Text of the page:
The reason the project has taken so long to go through the planning process is because the Liberty Hill Neighborhood Association has continously appealed the process. It’s fine if you and the other neighbors have played the system to the fullest to attempt to block a project you disagree with, but you should own up to doing so, rather than pretending to be a “victim.”

  10. I’d be willing to bet that the people who are opposed to this development are the same people who will cry crocodile tears for and pay lip service to the people who can no longer afford to live in the city.

  11. JWS, are all those 20 and 30 somethings coming to Berkeley and paying 600-700 per square foot in cash for all those houses in North Berkeley? It’s insane.
    Fortunately, for those willing to take some risk, Oakland is a huge untapped market with great weather.

  12. @djt – The common consensus was getting out of the area entirely, for various cities. All want to stay in SF/Bay Area, but all seem to be realizing the writing on the wall. I am fighting to stay here long term, but once you have your first child it seems incredibly daunting. It is also so difficult to save money for downpayment/kids when the overwhelming majority of your pay check is going toward rent, which is what most of my friends are saying. The general consensus seems to be they love the area, but living here is getting more and more unfeasible every day. And to reiterate, we are talking single/engaged guys on 6 figure salaries, not the teachers/artists/blue collar workers that we already know are suffocating here.
    I just cannot believe nobody (I mean nobody in charge) is really seeing the forecast here…we need SO much more housing up and down the Bay Area, not just in SF, but certainly there.

  13. I’ve been saying the same thing Zig is saying: Why not moving to some of these southern SF neighborhoods, where prices are still affordable, and begin to create NEW livable enclaves?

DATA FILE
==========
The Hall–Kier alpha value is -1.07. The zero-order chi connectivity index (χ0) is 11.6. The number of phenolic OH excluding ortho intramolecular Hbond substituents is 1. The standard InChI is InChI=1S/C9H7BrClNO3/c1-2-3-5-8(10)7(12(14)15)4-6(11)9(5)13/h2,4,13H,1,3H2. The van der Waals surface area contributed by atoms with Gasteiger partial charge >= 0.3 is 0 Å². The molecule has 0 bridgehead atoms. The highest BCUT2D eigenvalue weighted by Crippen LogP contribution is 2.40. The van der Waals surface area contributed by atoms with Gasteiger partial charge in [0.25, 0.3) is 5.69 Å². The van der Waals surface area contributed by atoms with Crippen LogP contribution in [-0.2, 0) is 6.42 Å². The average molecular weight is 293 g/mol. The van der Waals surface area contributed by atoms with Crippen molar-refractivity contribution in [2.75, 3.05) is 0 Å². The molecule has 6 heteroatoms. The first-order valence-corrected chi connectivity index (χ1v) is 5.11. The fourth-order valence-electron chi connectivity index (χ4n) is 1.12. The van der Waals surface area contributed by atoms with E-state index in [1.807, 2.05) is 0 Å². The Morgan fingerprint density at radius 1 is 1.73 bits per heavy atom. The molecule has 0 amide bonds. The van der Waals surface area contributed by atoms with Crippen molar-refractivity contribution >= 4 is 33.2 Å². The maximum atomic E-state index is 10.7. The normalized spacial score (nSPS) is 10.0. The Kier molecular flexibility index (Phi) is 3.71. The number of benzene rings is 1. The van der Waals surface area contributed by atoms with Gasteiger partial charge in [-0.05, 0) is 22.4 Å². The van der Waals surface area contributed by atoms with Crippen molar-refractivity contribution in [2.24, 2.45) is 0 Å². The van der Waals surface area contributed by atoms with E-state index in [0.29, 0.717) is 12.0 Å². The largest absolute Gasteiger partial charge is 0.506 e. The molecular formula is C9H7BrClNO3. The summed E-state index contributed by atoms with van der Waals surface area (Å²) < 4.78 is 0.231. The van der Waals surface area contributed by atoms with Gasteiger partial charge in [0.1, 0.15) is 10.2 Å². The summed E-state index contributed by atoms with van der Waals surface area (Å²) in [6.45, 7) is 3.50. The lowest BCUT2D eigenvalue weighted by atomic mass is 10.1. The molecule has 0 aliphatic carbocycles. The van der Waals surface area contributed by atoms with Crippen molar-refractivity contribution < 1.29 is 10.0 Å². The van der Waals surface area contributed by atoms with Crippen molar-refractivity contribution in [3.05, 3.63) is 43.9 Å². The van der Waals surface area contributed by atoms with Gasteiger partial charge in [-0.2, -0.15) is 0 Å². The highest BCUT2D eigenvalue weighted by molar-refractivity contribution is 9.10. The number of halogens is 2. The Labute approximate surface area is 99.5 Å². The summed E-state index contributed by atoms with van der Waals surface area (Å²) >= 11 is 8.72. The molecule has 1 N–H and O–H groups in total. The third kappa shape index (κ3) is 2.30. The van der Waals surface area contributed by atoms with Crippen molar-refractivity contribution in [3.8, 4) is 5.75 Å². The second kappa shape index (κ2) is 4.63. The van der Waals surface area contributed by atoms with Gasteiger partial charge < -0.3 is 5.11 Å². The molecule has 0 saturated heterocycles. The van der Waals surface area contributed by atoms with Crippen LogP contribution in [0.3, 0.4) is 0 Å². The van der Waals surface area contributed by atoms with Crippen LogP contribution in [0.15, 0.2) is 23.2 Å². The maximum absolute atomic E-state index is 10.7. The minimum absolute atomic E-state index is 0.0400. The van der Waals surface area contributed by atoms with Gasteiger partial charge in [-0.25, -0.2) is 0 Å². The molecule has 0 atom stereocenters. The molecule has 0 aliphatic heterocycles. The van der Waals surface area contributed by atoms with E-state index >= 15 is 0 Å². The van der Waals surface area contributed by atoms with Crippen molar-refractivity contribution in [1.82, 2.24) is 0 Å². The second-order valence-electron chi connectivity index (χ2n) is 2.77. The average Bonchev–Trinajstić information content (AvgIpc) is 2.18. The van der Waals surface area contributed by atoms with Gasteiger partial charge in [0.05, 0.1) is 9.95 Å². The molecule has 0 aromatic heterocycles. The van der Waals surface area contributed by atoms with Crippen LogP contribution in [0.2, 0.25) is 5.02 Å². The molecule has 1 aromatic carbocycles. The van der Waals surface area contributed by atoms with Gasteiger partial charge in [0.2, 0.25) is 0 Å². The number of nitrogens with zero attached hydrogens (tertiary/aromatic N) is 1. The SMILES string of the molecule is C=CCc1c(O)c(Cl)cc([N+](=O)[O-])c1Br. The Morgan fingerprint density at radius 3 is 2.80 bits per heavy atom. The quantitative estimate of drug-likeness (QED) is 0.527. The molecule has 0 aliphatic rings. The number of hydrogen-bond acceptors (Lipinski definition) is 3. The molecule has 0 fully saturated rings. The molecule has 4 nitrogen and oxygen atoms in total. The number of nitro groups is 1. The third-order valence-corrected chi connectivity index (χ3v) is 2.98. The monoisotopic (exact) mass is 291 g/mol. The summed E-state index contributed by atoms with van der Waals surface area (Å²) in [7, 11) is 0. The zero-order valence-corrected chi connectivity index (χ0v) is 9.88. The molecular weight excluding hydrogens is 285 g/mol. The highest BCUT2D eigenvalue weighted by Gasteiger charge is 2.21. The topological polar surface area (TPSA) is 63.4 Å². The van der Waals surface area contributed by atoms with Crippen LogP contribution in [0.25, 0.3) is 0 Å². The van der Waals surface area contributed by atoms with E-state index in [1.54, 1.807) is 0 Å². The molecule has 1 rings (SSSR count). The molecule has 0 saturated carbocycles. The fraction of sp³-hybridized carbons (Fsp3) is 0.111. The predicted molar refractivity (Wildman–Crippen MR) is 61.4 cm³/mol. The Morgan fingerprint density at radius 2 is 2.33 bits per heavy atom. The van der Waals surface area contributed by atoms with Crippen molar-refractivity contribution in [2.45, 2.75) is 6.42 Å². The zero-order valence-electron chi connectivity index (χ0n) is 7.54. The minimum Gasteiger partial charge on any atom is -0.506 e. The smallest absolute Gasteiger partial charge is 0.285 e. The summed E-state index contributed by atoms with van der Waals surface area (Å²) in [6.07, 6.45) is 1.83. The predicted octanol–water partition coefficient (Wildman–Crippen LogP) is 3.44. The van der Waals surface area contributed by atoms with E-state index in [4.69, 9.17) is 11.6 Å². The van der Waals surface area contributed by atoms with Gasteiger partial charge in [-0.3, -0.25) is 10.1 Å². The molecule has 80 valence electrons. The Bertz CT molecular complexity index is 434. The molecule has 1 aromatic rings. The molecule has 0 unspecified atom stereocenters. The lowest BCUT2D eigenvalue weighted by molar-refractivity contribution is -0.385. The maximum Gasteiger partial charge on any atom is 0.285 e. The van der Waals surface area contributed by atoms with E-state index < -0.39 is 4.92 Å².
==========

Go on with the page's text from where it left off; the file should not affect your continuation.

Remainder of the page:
No disrespect to JWS, but all I hear from these young tech people, well paid, is the whining and complaining about not being able to afford to “cool, hip areas”. They don’t seem to want to move farther out, and then just complain about having to move from the Bay Area.
    Yes, we all get that Noe, Glen Park, Bernal are very pricey these days. So is the Mission, and upper Market.
    But those are NOT the only SF neighborhoods that are available.

  14. @ Zig – that’s what I can never figure out. There’s so much bellyaching here and elsewhere about how SF is getting too expensive. True, no doubt, in about 5 zip codes. But a short BART or Muni ride away there are options. Maybe SF is only great if you get to live in Hayes or Noe to some people?

  15. @Futurist and Zig –
    These are people that are completely comfortable in the areas they are living NOW for their lifestyle. They are projecting forward to when they have children, and are starting to see that to be able to support 2 or 3 kids with even decent schools is incredibly difficult in the Bay Area. When they can get similar salary in other parts of the country, and yet live like kings and own a larger home with excellent schools for a fraction of what you have to pay in the Bay Area, and thus instead save for college/retirement, the obvious decision for many is to move.
    I also think the whole “Well, why don’t you move to Excelsior or San Bruno then!” is missing the point. Professionals (lawyers, engineers, doctors, consultants) are finding it unrealistic or extremely difficult to support families in the Bay Area, even when making the mental adjustment for significantly smaller space than the rest of the country. This has gone far beyond just the blue collar jobs and artists and underprivileged communities that are often cited. This goes far beyond “entitlement”. Prices are beyond outrageously highly. It is starting to become prohibitive, not for just the marginalized, but for people at the top of their profession. We cannot continue to develop at the rate we are. It is baffling to me that this problem is simply ignored.

  16. Rather than trying to change an entire city to fit your needs, change your income level.
    I prefer the KFC building.

  17. JWS- I’m glad you’re giving up on this city. It’s you and your carpetbagging, young tech-transient friends who have made it so unaffordable to live here.

  18. @ JWS: I hear you, and “sort of” get your thoughts.
    But why can’t these young families/couples/singles create a comfortable lifestyle for themselves in their outer areas, or Oakland, or DC? You still seem to imply it’s either Noe or nothing. Am I reading that wrong?